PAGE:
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Purpose of the Uniform CPA Examination

Purpose of the Uniform CPA Examination

Purpose of the Uniform CPA Examination: The Uniform Certified Public Accountant (CPA) Examination is the examination that an individual must pass in order to qualify for licensure as a Certified Public Accountant (CPA) in any of the 55 U.S. jurisdictions (the 50 states, the District of Columbia, Puerto Rico, U.S. Virgin Islands, Guam, and the Commonwealth of Northern Mariana Islands).

CPAs are the only licensed accounting professionals. CPA licenses are issued by state boards of accountancy in the 55 jurisdictions – there is no national CPA licensure process in the U.S.

The purpose of the Uniform CPA Examination is to provide reasonable assurance to Boards of Accountancy (the state entities that have statutory authority to issue licenses) that those who pass the CPA Examination possess the level of technical knowledge and the skills necessary for initial licensure in protection of the public interest. Public interest is protected when only qualified individuals are admitted into the profession.

Purpose of the Uniform CPA Examination

One of Three Licensure Requirements

The Uniform CPA Examination is one of the “Three Es” – Education, Examination, and Experience – that constitute the requirements for CPA licensure. Of these three requirements, only the CPA Examination is uniform (i.e., it is the only examination that is accepted for CPA licensure by all U.S. jurisdictions), while education and experience requirements may vary from one jurisdiction to another. Candidates for CPA licensure must meet all three requirements. As a result, passing the CPA Examination is not sufficient – in itself – to qualify for licensure.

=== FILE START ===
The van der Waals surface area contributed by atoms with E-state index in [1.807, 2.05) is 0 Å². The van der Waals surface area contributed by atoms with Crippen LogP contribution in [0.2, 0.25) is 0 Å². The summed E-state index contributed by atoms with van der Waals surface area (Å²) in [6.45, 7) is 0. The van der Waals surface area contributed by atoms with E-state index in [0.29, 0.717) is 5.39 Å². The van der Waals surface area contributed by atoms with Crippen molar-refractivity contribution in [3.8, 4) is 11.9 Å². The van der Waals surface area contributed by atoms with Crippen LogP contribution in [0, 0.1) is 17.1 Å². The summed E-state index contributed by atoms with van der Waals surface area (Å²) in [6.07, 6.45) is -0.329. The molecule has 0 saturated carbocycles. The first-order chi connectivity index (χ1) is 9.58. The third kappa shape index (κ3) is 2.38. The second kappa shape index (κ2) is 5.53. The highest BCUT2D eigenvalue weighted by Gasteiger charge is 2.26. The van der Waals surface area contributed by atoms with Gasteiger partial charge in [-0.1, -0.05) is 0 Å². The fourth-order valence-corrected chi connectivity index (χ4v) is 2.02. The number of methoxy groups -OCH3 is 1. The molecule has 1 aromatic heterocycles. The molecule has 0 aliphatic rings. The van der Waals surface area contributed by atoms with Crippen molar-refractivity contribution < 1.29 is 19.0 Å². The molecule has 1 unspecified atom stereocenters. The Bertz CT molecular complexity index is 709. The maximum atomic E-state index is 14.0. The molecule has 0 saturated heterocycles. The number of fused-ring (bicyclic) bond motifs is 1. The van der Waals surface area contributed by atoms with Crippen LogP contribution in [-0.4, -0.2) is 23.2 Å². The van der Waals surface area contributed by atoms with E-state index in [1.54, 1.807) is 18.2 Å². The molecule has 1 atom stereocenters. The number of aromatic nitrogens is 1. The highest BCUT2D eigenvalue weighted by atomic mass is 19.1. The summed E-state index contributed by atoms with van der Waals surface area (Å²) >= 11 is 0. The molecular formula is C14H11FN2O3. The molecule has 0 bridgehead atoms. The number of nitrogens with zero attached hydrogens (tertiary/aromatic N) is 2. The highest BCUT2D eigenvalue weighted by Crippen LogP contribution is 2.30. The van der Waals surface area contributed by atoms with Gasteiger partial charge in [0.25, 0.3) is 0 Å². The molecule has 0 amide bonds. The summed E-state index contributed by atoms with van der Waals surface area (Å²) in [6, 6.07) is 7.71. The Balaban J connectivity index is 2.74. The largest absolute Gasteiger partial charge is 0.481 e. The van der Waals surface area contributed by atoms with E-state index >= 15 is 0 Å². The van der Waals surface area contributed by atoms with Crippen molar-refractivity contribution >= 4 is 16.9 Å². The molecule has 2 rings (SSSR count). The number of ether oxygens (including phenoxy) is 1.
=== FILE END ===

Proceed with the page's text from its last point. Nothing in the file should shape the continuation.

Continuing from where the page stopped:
Structure

The Uniform CPA Examination currently consists of four sections: Auditing and Attestation (AUD), Business Environment and Concepts (BEC), Financial Accounting and Reporting (FAR), and Regulation (REG). These four sections represent a total of 14 hours of testing.

Background

The Uniform CPA Examination developed from the examination that was used for admission to membership in the American Institute of CPAs (AICPA). In 1917, the Institute offered the examination for use in the licensure process by Boards of Accountancy. At that time, Boards in three jurisdictions accepted the invitation. It was not until 1952 that the examination was first used in all jurisdictions.

Until the end of 2003, the Uniform CPA Examination was administered twice a year in the paper-and-pencil format. In April 2004, the computer-based CPA Examination was launched and the paper-and-pencil examination was discontinued. In 2009, the computer-based CPA Examination reached a milestone – one million administrations. A new CPA Examination release is scheduled for 2017.

Purpose of the Uniform CPA Examination

What’s on the CPA Examination?